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JOURNAL ARTICLE
RANDOMIZED CONTROLLED TRIAL

Design and rationale of safe pediatric euglycemia after cardiac surgery: a randomized controlled trial of tight glycemic control after pediatric cardiac surgery

Michael G Gaies, Monica Langer, Jamin Alexander, Garry M Steil, Janice Ware, David Wypij, Peter C Laussen, Jane W Newburger, Caren S Goldberg, Frank A Pigula, Avinash C Shukla, Christopher P Duggan, Michael S D Agus
Pediatric Critical Care Medicine 2013, 14 (2): 148-56
22805161

OBJECTIVES: To describe the design of a clinical trial testing the hypothesis that children randomized to tight glycemic control with intensive insulin therapy after cardiac surgery will have improved clinical outcomes compared to children randomized to conventional blood glucose management.

DESIGN: Two-center, randomized controlled trial.

SETTING: Cardiac ICUs at two large academic pediatric centers.

PATIENTS: Children from birth to those aged 36 months recovering in the cardiac ICU after surgery with cardiopulmonary bypass.

INTERVENTIONS: Subjects in the tight glycemic control (intervention) group receive an intravenous insulin infusion titrated to achieve normoglycemia (target blood glucose range of 80-110 mg/dL; 4.4-6.1 mmol/L). The intervention begins at admission to the cardiac ICU from the operating room and terminates when the patient is ready for discharge from the ICU. Continuous glucose monitoring is performed during insulin infusion to minimize the risks of hypoglycemia. The standard care group has no target blood glucose range.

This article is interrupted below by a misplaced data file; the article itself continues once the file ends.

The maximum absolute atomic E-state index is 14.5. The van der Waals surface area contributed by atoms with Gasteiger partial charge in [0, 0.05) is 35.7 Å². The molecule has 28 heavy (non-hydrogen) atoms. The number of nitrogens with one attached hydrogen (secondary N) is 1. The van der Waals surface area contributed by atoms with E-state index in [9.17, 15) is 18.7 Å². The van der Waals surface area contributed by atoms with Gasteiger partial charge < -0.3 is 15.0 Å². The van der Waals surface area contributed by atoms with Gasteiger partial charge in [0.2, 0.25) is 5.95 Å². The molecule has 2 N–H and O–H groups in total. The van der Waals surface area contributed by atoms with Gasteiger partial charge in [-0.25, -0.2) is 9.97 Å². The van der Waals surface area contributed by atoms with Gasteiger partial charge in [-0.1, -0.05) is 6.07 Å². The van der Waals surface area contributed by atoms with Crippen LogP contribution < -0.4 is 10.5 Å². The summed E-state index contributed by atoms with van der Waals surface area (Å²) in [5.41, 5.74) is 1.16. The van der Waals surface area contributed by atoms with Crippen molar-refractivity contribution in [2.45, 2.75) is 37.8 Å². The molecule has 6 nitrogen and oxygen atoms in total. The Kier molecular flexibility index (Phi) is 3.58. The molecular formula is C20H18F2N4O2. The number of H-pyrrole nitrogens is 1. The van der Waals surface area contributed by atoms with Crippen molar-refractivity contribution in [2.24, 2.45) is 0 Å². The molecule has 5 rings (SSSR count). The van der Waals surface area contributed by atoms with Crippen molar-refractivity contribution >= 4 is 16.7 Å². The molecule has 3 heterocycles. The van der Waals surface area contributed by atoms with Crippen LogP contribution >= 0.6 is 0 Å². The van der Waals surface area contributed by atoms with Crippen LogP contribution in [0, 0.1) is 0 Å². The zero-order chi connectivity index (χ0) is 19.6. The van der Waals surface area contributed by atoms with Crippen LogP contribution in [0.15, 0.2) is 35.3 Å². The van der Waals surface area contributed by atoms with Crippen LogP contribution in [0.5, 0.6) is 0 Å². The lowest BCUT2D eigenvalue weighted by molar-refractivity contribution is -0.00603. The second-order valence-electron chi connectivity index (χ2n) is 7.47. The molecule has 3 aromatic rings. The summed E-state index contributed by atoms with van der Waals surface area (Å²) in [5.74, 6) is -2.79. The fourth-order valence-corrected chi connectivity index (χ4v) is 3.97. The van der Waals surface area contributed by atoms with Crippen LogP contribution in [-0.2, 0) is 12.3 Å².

MEASUREMENTS AND MAIN RESULTS: The primary outcome is the development of any nosocomial infection (bloodstream, urinary tract, and surgical site infection or nosocomial pneumonia). Secondary outcomes include mortality, measures of cardiorespiratory function and recovery, laboratory indices of nutritional balance, immunologic, endocrinologic, and neurologic function, cardiac ICU and hospital length of stay, and neurodevelopmental outcome at 1 and 3 yrs of age. A total of 980 subjects will be enrolled (490 in each treatment arm) for sufficient power to show a 50% reduction in the prevalence of the primary outcome.

CONCLUSIONS: Pediatric cardiac surgery patients may recognize great benefit from tight glycemic control in the postoperative period, particularly with regard to reduction of nosocomial infections. The Safe Pediatric Euglycemia after Cardiac Surgery trial is designed to provide an unbiased answer to the question of whether this therapy is indeed beneficial and to define the associated risks of therapy.

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